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ABSTRACT: Adherence to therapy is defined as the extent to which a person's behavior in taking medication, following a diet, and/or executing lifestyle changes, corresponds with agreed recommendations from a healthcare provider. Patients presenting with type 2 diabetes mellitus are initially encouraged to maintain a healthy diet and exercise regimen, followed by early medication that generally includes one or more oral hypoglycemic agents and later may include an injectable treatment. To prevent the complications associated with type 2 diabetes, therapy frequently also includes medications for control of blood pressure, dyslipidemia and other disorders, since patients often have more than three or four chronic conditions. Despite the benefits of therapy, studies have indicated that recommended glycemic goals are achieved by less than 50% of patients, which may be associated with decreased adherence to therapies. As a result, hyperglycemia and long-term complications increase morbidity and premature mortality, and lead to increased costs to health services. Reasons for nonadherence are multifactorial and difficult to identify. They include age, information, perception and duration of disease, complexity of dosing regimen, polytherapy, psychological factors, safety, tolerability and cost. Various measures to increase patient satisfaction and increase adherence in type 2 diabetes have been investigated. These include reducing the complexity of therapy by fixed-dose combination pills and less frequent dosing regimens, using medications that are associated with fewer adverse events (hypoglycemia or weight gain), educational initiatives with improved patient-healthcare provider communication, reminder systems and social support to help reduce costs. In the current narrative review, factors that influence adherence to different therapies for type 2 diabetes are discussed, along with outcomes of poor adherence, the economic impact of nonadherence, and strategies aimed at improving adherence.08/2013; 4(2). DOI:10.1007/s13300-013-0034-y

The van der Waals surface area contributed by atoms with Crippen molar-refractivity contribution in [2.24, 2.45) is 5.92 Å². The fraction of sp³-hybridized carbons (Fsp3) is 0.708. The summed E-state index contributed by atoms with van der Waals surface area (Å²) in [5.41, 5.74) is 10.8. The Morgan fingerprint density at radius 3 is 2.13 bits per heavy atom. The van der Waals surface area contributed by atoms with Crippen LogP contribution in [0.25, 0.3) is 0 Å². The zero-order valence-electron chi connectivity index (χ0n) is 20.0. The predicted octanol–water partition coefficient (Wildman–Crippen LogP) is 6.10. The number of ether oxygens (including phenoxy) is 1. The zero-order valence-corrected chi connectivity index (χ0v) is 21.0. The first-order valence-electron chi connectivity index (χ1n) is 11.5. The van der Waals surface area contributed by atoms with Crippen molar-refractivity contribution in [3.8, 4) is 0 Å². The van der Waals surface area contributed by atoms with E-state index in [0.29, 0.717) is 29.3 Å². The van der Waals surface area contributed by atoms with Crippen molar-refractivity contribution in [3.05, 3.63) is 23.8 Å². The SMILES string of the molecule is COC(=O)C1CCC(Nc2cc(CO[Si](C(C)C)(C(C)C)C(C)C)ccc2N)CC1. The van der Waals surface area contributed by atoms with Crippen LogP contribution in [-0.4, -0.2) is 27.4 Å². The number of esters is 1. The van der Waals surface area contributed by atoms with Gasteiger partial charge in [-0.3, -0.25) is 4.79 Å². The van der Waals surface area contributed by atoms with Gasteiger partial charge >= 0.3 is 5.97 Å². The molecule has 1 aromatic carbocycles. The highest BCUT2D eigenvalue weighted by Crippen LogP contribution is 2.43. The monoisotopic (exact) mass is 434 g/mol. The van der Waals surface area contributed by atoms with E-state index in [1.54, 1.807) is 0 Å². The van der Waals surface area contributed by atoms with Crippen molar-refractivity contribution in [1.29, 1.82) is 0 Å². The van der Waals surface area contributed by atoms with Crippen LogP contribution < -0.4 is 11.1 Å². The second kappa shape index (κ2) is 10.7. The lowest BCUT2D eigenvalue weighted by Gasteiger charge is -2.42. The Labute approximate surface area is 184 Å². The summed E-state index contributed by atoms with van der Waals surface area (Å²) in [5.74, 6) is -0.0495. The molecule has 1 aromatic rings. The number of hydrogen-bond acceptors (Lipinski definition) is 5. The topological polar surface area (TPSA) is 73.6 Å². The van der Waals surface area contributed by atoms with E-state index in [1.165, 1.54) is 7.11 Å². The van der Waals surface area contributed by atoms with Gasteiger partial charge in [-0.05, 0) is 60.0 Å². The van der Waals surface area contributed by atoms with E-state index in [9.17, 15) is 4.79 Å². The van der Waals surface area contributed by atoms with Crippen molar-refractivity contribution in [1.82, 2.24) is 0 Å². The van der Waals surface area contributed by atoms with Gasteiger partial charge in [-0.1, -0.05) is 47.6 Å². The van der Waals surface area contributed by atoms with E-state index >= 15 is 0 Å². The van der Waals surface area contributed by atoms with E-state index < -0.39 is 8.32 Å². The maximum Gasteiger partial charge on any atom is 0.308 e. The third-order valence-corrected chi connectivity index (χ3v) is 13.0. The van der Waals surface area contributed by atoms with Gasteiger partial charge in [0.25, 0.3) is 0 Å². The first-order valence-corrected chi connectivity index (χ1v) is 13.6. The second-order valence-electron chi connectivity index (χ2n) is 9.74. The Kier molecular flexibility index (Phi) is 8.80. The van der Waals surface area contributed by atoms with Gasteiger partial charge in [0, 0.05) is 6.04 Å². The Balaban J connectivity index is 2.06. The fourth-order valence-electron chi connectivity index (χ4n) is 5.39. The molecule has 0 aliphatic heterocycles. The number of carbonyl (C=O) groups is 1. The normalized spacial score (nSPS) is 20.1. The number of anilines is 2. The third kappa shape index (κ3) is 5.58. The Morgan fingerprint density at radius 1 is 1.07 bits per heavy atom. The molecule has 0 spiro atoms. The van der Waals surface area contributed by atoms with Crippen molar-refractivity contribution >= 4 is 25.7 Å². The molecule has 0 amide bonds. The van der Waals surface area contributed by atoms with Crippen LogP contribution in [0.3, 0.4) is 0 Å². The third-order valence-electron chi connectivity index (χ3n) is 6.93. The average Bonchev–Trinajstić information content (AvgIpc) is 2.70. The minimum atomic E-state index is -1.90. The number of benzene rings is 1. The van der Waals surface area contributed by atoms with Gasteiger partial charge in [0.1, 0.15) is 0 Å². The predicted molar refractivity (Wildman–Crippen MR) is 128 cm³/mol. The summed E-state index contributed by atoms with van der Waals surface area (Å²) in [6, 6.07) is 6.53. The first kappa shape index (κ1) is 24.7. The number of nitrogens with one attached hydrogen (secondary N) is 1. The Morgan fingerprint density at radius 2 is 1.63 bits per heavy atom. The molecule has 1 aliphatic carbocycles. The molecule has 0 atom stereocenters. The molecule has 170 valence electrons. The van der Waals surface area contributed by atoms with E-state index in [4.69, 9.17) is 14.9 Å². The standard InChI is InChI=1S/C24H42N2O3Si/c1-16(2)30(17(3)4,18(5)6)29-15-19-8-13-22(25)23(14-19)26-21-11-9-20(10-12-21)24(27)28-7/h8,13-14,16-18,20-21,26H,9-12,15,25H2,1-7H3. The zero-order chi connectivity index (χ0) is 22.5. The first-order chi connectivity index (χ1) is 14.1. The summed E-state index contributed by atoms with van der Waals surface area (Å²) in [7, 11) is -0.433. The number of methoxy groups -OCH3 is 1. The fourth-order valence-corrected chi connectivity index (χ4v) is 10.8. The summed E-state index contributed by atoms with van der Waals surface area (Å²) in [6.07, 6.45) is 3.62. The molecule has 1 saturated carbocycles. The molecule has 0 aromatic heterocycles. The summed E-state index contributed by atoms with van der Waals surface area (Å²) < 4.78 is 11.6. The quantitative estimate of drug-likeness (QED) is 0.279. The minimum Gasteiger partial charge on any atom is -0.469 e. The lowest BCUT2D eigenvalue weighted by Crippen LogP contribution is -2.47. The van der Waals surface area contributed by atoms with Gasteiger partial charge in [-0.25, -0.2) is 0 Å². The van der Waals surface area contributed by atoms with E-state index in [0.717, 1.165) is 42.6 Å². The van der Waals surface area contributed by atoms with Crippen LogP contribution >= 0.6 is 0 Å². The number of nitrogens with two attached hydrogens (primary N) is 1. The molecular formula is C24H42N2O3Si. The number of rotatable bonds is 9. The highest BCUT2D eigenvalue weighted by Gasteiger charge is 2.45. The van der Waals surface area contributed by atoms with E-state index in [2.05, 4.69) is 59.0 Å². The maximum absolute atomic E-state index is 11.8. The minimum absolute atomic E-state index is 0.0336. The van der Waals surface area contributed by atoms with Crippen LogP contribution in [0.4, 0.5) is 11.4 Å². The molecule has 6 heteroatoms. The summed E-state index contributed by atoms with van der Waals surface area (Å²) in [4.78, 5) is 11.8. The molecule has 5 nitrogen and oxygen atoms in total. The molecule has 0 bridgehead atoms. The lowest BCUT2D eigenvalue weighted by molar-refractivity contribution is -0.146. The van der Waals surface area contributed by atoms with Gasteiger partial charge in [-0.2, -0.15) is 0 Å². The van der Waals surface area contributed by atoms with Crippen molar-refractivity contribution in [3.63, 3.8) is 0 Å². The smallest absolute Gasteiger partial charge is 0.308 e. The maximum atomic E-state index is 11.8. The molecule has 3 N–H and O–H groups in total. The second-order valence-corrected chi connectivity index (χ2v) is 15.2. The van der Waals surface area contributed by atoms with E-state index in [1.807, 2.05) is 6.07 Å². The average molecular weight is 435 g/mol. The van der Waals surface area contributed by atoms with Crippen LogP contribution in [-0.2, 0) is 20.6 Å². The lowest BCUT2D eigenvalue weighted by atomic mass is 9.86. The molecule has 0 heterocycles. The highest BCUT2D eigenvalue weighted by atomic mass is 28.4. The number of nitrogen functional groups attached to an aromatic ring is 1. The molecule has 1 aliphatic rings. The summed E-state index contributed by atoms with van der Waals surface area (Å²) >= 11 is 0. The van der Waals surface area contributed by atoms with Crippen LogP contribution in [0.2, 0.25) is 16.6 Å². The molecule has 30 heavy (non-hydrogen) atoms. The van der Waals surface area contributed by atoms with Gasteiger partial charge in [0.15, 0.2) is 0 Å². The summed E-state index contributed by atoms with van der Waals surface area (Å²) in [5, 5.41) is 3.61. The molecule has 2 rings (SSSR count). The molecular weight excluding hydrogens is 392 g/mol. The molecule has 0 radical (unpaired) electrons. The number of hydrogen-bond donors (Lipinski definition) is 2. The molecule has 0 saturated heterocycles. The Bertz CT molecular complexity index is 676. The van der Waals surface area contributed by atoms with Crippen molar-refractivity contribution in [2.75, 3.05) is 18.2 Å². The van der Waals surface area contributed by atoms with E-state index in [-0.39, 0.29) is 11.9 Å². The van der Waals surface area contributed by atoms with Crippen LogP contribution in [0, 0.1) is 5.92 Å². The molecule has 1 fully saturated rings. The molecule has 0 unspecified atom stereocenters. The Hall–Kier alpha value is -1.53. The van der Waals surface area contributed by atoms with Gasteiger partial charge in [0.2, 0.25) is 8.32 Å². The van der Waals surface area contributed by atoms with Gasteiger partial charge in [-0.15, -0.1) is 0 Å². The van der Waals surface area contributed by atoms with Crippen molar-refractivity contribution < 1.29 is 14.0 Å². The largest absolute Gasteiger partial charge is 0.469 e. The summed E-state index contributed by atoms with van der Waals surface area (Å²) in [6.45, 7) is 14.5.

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ABSTRACT: Medication adherence is the most important factor in the proper management of patients with diabetes. Considering the importance of informational continuity in a changing world, it could be meaningful to improve institution-level continuity of care and its positive relationship with medication adherence. We examined the relationship between institution-level continuity of ambulatory care and medication adherence in adult patients with type 2 diabetes receiving a new hypoglycemic prescription and sought to determine whether an improvement in medication adherence could be achieved through an ongoing relationship between the patient and the medical care institution. This was a longitudinal study of 23,034 patients aged 20 years and older enrolled in the Korea National Health Insurance (KNHI) program and first diagnosed with type 2 diabetes in 2004. The patients were followed-up for 4 years using claims data to measure continuity of ambulatory care and adherence to oral antihyperglycemic medications. The Continuity of Care Index (COCI) was calculated on the institution level as a measure of continuity and the medication possession ratio (MPR) was used as a measure of adherence. After adjusting for confounding variables, the odds of being medication adherent (MPR≥0.8) increased as the COCI increased [0.2≤COCI<0.4, odds ratio (OR)=2.20; 0.4≤COCI<0.6, OR=3.46; 0.6≤COCI<0.8, OR=4.76; 0.8≤COCI<1.0, OR=4.43; COCI=1.0, OR=7.24]. Institution-level continuity of ambulatory care was positively associated with medication adherence, which suggested that a high concentration of ambulatory care visits, whether it's a physician or an institution, could facilitate delivery of proper medical services to and increases medication adherence among patients with type 2 diabetes, and that institution-level continuity of ambulatory care could be an effective index for assessing the quality of chronic care in the fragmented health care delivery system as in Korea.Medical care 05/2014; 52(5):446-53. DOI:10.1097/MLR.0000000000000110 · 2.94 Impact Factor